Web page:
Gary Bisbee  6:08

Would you share with us a bit about your parents, and in particular, how they influenced your leadership style?

 

Kaveh Safavi M.D.  6:15

My parents had a huge influence on me. I was very lucky. Sometimes luck and the family you’re born into matters a lot. Both very intellectually curious, both scientific types. As a result, strong encouragement to understand complexity and nuance without oversimplifying things too much. They were both very optimistic, so the glass was, for the most part, half full. Both my mother and father, my father in particular, really encouraged debate. He encouraged rhetorical argument. His whole theory was that that would make us better thinkers. As a young child, this is an experience that I will never forget. As a very young child, it was Christmas and we were really excited about Santa Claus. My dad, beside my brother and I was a year younger, decided this was going to be a good time to learn a lesson so he immediately launched into a debate with us about why Santa Claus doesn’t exist in order to force us to make the argument about why Santa Claus existed. As soon as we got to a certain place, he reversed his position and made us argue the other side. Later in life, he told us how intentional he was about that. His whole theory was that we needed to understand how to make an argument and that he was gonna use this as an opportunity to teach us how to do that.

 

Gary Bisbee  7:42

That’s a great story. Just to wrap up this particular section, many of our audience are up-and-coming leaders, I would say, relatively early-stage leaders. What advice would you give somebody who’s at an earlier stage in their leading about leadership?

 

Kaveh Safavi M.D.  7:58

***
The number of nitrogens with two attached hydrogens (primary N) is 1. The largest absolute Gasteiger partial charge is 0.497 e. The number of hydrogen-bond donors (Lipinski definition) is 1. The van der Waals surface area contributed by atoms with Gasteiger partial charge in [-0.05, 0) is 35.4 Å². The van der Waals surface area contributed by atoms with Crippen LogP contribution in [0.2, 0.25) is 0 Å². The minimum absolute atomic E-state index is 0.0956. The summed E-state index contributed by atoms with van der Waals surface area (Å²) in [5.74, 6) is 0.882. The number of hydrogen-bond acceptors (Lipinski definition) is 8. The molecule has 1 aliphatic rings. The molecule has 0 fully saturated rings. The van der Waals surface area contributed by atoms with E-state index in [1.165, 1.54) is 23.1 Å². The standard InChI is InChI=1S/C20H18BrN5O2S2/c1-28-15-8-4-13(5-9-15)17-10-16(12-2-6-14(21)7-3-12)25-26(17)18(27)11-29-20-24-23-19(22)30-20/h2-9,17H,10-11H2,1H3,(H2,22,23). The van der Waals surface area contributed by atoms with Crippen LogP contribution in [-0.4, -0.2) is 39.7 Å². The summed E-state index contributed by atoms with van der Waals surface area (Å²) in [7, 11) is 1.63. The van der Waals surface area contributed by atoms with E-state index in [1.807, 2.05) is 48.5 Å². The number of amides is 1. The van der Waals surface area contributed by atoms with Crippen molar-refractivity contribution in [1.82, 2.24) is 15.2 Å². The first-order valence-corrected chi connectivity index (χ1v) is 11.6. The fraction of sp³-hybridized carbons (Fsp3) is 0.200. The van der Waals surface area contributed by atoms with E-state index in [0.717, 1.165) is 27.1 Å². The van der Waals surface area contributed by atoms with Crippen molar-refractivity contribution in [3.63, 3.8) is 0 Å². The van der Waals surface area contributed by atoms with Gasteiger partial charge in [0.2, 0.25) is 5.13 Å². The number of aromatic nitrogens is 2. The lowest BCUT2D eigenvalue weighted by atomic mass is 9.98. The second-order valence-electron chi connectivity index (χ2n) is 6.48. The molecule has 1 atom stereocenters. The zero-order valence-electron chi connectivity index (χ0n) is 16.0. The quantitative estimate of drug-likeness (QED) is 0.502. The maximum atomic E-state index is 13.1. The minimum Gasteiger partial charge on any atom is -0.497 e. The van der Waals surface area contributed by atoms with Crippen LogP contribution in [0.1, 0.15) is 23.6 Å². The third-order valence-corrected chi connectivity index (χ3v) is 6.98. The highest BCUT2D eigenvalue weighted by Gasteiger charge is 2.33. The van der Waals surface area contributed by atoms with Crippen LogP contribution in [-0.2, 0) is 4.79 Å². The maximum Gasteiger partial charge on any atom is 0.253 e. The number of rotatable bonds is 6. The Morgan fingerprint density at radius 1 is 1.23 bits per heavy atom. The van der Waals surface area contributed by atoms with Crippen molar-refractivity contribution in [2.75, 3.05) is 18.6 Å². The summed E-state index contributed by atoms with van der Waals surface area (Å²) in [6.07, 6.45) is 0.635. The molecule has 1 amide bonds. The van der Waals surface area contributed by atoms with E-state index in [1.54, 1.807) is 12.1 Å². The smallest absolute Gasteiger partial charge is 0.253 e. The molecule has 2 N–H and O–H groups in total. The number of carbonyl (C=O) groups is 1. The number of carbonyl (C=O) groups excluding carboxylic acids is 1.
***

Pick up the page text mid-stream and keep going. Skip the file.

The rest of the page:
In addition to the things I talked about before, there are a few other things that really matter. You need to start trying to understand what’s important to you early on. That’s hard, and it evolves over time. For example, recognizing early on that title and positional authority wasn’t what motivated me. Intellectual curiosity motivated me more, helped me to make decisions about how I would approach certain things, maybe what kind of opportunities I would take. It would cause me to make career decisions, to take on things I wasn’t qualified to do because it was an opportunity to learn something that was interesting and curious. Another big one is the benefit of taking meetings and meeting with as many people as you can. There’s a natural tendency for people to focus on their task and everyone is coming at you. Particularly, you might be in a position where people want to sell you things all the time or people want to pitch you ideas. It’s easy to put up the protective shield and try to keep people out to do the work. I learned very early on, actually from my father. He was a scientist, but he was also a salesman. He was a gifted, natural salesman. This idea of interacting with people is pretty critical. I was on the opposite, which is anybody who wanted to meet with me, I figured out how to meet with them. I didn’t put any real filter up. I was genuinely interested, not for a transactional reason but because I was interested in getting to know people and I realized you can learn something from every conversation and from every person. You could also make a lot of professional friends, which turned out indirectly. If you follow Adam Grant, givers and takers, all this stuff pays itself forward in different ways, so that part of it was really important. Then the last one is the value of reading. From a superpower perspective, the thing that’s helped me be particularly successful is that I read a lot. As a result of that, my fact base is bigger than just listening to a conversation and repeating it. Over time, the value of reading has continuously been amplified, so I encourage people to find time to read, and you don’t have to read one domain. It really expands your thinking, so I put that on the list too.